The Rakusan project which produced 篁子生画選, Koushisei Gasen, resulted in two related series of woodblock prints. Each print of the 36 Series is intimately connected to a group of prints with the same subjects in the Fan Series. Together these subject-related prints in the two series constitute a theme. Each theme normally consists of a quintet of monochrome Fan Series designs (one design in each of the five fan shapes), plus one polychrome, 36 Series design which illustrates the theme subject. The theme is labeled here by the original Rakusan number of its 36 Series design followed by the subject. 104 is the 36 Series design of the 104 Lily theme.

The 104 Lily theme is one of the many entirely regular themes represented by a complete fan quintet and a color woodblock print. The 36 Series design 104 and all five Fan Series designs have seal A which indicates carving dates around the third quarter of 1933. It was during this period that Rakusan was making his initial plans for the two series. He created and carved all of the designs in the first six themes (including those of the 104 Lily theme) plus a scattering of other designs in the months before publication of the series was to begin. The prints in both series were later printed in the same months they were published.

Publication of the Fan Series and the 36 Series began in January 1934 with installment one containing the first three themes. On the documents attatched to the Fan Series delivery folio envelope for installment one Rakusan announced that lily designs would be published the following month, February 1934, in installment two (of twelve). In that announcement he used the theme title 百合, yuri, 'lily', which was also the original title of 36 Series design 104.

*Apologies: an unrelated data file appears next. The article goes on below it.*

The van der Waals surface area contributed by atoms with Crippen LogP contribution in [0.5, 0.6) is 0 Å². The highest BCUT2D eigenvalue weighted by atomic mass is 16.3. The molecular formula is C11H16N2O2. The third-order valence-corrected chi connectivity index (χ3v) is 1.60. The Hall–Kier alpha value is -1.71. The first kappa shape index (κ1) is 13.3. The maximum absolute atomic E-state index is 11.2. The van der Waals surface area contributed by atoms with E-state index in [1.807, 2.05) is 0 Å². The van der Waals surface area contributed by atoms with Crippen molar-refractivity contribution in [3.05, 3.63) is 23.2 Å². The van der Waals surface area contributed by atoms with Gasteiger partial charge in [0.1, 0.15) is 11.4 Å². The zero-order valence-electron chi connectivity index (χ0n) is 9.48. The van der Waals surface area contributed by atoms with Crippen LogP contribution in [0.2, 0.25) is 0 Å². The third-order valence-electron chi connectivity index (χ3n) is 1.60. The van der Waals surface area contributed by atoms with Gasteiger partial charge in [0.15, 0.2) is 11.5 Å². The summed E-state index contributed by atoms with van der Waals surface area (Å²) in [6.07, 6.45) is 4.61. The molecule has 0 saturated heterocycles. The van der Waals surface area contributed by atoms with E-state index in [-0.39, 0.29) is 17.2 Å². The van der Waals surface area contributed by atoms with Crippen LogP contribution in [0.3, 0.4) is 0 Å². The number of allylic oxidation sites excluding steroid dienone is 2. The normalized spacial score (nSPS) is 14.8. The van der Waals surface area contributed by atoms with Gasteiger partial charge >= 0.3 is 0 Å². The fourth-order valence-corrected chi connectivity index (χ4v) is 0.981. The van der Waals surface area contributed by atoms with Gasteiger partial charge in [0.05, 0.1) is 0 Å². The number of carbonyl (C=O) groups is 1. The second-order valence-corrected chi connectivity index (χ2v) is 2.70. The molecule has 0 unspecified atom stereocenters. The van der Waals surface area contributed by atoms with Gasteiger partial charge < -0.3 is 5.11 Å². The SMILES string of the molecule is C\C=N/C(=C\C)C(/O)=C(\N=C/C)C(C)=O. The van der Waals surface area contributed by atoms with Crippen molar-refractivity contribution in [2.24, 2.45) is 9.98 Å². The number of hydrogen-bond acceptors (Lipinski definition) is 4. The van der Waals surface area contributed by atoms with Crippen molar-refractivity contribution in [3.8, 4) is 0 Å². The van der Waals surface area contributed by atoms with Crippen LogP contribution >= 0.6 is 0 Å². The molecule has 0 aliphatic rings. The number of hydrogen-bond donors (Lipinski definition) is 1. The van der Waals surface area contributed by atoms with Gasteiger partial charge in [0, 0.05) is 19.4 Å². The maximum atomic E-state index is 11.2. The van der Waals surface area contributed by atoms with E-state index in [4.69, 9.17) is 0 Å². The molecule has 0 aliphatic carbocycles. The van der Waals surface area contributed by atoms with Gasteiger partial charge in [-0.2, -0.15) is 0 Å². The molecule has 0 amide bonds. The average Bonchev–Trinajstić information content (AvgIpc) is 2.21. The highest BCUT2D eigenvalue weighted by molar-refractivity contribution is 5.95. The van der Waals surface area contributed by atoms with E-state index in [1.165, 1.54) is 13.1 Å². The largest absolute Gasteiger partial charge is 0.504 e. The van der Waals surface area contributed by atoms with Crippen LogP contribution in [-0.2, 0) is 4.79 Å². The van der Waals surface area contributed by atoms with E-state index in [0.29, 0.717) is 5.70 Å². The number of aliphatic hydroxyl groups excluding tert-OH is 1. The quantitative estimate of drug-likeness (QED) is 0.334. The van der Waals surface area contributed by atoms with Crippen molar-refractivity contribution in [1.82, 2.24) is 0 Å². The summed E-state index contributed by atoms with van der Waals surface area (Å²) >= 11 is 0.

However, between installment one in January 1934 and installment four in June 1934, Rakusan skipped two monthly deliveries while he sorted out the remaining themes in both series. Because the delivery documents for installment two remain to be discovered, installment two (including the 104 Lily theme) could theoretically have been published in either February, March, or April 1934. However, the wooden blocks for printing the designs in installment two had already been carved, and there seems no reason why installment two would not have appeared as advertised in February 1934. Other evidence suggests that the two missed months during which major changes occurred in markings and organization were a single block between installment two and installment three.

Rakusan included at least two different kinds of lily among the 104 Lily theme designs, and the defining subject is just 'lily' rather than any particular species. At least some of the lily designs in this theme were adapted from sketches originally created in the late 1920s during the planning of design 69 in the earlier 100 Series (see below).

Species Illustrated:

Bamboo Lily, Lilium japonicum, 笹百合, ささゆり, ササユリ, sasa-yuri, lit. 'dwarf-bamboo lily', is the native species illustrated in 104 (and also in 104-1, 104-3, 104-5, and 69).
(The other two lily designs, 104-2 and 104-4, are native Tiger Lily, Lilium lancifolium, 鬼百合, おにゆり, オニユリ, oni-yuri, lit. 'demon-lily'.)
[In 69 Rakusan apparently accidentally uses the name of a different native species in the title-caption, Goldband Lily, Lilium auratum, 山百合, やまゆり, ヤマユリ, yama-yuri, lit. 'mountain lily'. There are currently no identifiable examples of Goldband Lily among Rakusan's artworks.]

Azaleas and rhododendrons (both genus Rhododendron) are represented by an enormous number of native species, hybrids, and varieties in Japan. It is almost impossible to identify particular species solely from artworks. The general name usually applied to all azaleas is 躑躅, ツツジ, つつじ, tsutsuji. The azalea varieties shown in Rakusan's artworks are all of the deciduous group.

In addition 104 also includes three long blades of an unidentified grass. (Note that the same grass is used in a similar way in the composition of 104-1.)

Related Designs:
Other designs in the 104 Lily theme:
104-1 104-2 104-3 104-4 104-5

Other designs with bamboo lilies:
69 104-1 104-3 104-5

Other designs including various kinds of deciduous azalea:
44alt 44 93 105-3